Twice Displaced: Syrian Armenian Stories of Resettlement and Revival in Armenia and Abroad
I organized and moderated this panel on the Syrian Armenian refugee community in Armenia.
The CMES Armenian Studies Lecture Series presents…
Rebecca L. Thomas, MSW, PhD
Professor and Director, Center for International Social Work Studies, University of Connecticut School of Social Work
Harvard Law School 3L; co-founder of ReRooted, a Syrian-Armenian Archive
Co-founder of ReRooted, a Syrian-Armenian Archive
Syria provided a refuge for Ottoman Armenians fleeing the violence in their ancestral villages during the Armenian Genocide of 1915-1923. The Syrian Armenian community grew and flourished in the twentieth century—schools, churches, businesses, and institutions supported the development of a distinct and vibrant culture. After a century of post-Genocide revival, many Armenians in Syria were displaced a second time during the chaos of the ongoing Syrian Civil War that began in 2011. Some Syrian Armenians stayed in Syria, while others immigrated to Armenia, the United States, Canada, Australia, Sweden, and elsewhere. To understand the diversity of experiences in this twice-displaced population, this event will describe, contextualize, and explain the Syrian Armenian community’s past, present, and future.
Rebecca L. Thomas, MSW, Ph.D., is Professor and the Director of the University of Connecticut School of Social Work Center for International Social Work Studies. Dr. Thomas is the Chair of Policy Practices. She also coordinates a joint academic program exchange between UConn and Yerevan State University in Armenia. Her current research and scholarship include issues related to remittances, international development, poverty, and migration. Dr. Thomas is the Chair of the Commission on Global Social Work Education and represents International Association of Schools of Social Work on the NGO Committee on Migration at the United Nations. She also serves on the City of Hartford Commission on Immigrant-on-Immigrant Affairs.
Anoush Baghdassarian, Harvard Law School 3L and co-founder of the ReRooted Syrian-Armenian Archive. Anoush is a proud Armenian with roots all over the diaspora. She is currently pursuing her Juris Doctorate at Harvard Law School with the goal of working in international criminal law, conflict resolution, and transitional justice. She received her Master’s in Human Rights Studies from Columbia University and holds an Honors Bachelor’s Degree from Claremont McKenna College in Psychology and Spanish with a sequence in Holocaust and Human Rights studies. She has served as an advisor to the Armenian Permanent Mission to the United Nations and as an intern at the Ombudsman Human Rights Defender’s Office in Yerevan, Armenia. Additionally, Anoush is a published author of a historical fiction play about the Armenian Genocide entitled FOUND which has been presented at book events around the world and produced for stage productions in New York and California. Anoush strongly believes in the power of storytelling and preserving history, so co-creating ReRooted with Ani has been one of the most meaningful experiences she has had.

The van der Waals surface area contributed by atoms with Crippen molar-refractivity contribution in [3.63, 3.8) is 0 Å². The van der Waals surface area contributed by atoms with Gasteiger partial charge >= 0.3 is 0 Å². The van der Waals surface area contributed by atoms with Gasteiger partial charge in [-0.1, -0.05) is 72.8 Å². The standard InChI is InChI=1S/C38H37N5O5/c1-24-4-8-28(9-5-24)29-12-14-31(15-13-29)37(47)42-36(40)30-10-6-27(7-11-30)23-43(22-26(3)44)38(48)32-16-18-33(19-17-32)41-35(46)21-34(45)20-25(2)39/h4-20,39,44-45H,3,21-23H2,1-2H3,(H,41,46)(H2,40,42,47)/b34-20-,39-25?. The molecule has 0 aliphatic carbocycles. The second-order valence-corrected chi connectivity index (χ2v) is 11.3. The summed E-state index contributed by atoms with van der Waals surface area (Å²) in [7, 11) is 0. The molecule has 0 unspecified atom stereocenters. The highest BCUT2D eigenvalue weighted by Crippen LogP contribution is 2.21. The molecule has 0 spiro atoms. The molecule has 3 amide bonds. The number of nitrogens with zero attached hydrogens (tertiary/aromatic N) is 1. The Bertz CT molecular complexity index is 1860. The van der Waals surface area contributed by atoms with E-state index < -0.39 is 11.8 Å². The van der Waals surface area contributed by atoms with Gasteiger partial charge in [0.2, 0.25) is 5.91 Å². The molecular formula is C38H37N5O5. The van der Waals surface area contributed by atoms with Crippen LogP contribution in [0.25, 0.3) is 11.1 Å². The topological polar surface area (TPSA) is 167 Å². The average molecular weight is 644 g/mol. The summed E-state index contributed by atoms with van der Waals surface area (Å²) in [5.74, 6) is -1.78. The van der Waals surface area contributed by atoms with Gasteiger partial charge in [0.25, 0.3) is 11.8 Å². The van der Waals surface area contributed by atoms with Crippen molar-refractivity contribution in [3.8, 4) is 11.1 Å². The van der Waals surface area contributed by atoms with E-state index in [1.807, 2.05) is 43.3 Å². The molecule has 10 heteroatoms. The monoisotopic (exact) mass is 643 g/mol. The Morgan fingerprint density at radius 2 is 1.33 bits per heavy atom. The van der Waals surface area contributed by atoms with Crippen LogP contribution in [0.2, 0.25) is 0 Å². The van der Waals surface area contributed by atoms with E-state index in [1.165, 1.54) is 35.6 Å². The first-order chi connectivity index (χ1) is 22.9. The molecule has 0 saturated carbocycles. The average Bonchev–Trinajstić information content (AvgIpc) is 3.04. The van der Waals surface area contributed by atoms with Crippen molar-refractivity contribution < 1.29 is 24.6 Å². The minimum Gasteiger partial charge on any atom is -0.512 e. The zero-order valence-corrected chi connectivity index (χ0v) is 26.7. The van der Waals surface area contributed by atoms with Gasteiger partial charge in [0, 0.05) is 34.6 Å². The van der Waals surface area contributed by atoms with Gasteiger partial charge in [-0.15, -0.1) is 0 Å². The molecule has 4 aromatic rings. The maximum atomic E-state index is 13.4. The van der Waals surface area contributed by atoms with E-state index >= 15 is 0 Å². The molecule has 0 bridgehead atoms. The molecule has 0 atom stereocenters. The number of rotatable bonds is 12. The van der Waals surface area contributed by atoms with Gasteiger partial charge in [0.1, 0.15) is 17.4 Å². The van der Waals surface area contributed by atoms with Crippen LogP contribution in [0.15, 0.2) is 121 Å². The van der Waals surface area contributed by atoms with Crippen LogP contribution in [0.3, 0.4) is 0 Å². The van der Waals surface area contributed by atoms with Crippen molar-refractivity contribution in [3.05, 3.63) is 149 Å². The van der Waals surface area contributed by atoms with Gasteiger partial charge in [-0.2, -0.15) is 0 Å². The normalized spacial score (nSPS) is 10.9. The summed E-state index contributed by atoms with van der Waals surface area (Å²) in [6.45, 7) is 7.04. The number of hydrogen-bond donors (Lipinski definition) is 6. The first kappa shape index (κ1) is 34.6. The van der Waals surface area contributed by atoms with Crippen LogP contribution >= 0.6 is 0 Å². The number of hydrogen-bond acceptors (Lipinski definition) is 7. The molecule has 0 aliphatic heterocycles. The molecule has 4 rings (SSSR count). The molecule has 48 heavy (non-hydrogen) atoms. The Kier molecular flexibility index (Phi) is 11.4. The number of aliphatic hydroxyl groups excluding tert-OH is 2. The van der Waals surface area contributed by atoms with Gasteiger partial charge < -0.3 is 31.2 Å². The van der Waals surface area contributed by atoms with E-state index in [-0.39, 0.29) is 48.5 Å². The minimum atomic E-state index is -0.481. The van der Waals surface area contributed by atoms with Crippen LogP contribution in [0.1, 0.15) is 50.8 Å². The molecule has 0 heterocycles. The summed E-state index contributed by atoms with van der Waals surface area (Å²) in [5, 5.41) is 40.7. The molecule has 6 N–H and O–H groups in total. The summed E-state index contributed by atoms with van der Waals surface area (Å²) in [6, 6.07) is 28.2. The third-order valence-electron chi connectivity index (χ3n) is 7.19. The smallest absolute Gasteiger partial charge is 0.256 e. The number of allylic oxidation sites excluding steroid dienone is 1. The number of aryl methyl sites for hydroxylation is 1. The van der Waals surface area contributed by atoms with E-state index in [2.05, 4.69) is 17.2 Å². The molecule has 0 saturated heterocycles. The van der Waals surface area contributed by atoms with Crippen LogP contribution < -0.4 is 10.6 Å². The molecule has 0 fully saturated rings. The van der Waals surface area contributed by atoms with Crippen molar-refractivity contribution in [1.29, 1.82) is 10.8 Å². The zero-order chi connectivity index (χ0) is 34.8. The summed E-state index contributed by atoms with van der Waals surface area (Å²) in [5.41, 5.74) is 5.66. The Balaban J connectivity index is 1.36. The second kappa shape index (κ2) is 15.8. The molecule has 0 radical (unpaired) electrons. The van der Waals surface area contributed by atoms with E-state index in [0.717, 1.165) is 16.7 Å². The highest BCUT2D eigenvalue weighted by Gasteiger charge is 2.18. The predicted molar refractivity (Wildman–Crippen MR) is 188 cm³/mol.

Ani Schug, co-founder of the ReRooted Syrian-Armenian Archive. Ani is a proud Philly-Armenian Diasporan. There, she attended the Armenian Sisters Academy and later went out to California to study Politics and Middle Eastern Studies at Pomona College. She has experience creating and running community-based programs including English classes for Syrian and Iraqi refugees. Now, she is back in Philadelphia working as a DOJ Accredited Representative with low-income immigrants seeking to reunite with their families, become permanent residents, or apply for citizenship. She speaks Armenian, Arabic, Spanish and Swahili. Ani loves her work with Anoush on the Rerooted Archive as it has connected her with one of the strongest Armenian communities– the one that in fact printed the Armenian textbooks she learned from as a kid. She is eager for you to listen to the words of our narrators and re-examine topics such as Diaspora identity, gender, class, and minorities in the Middle East.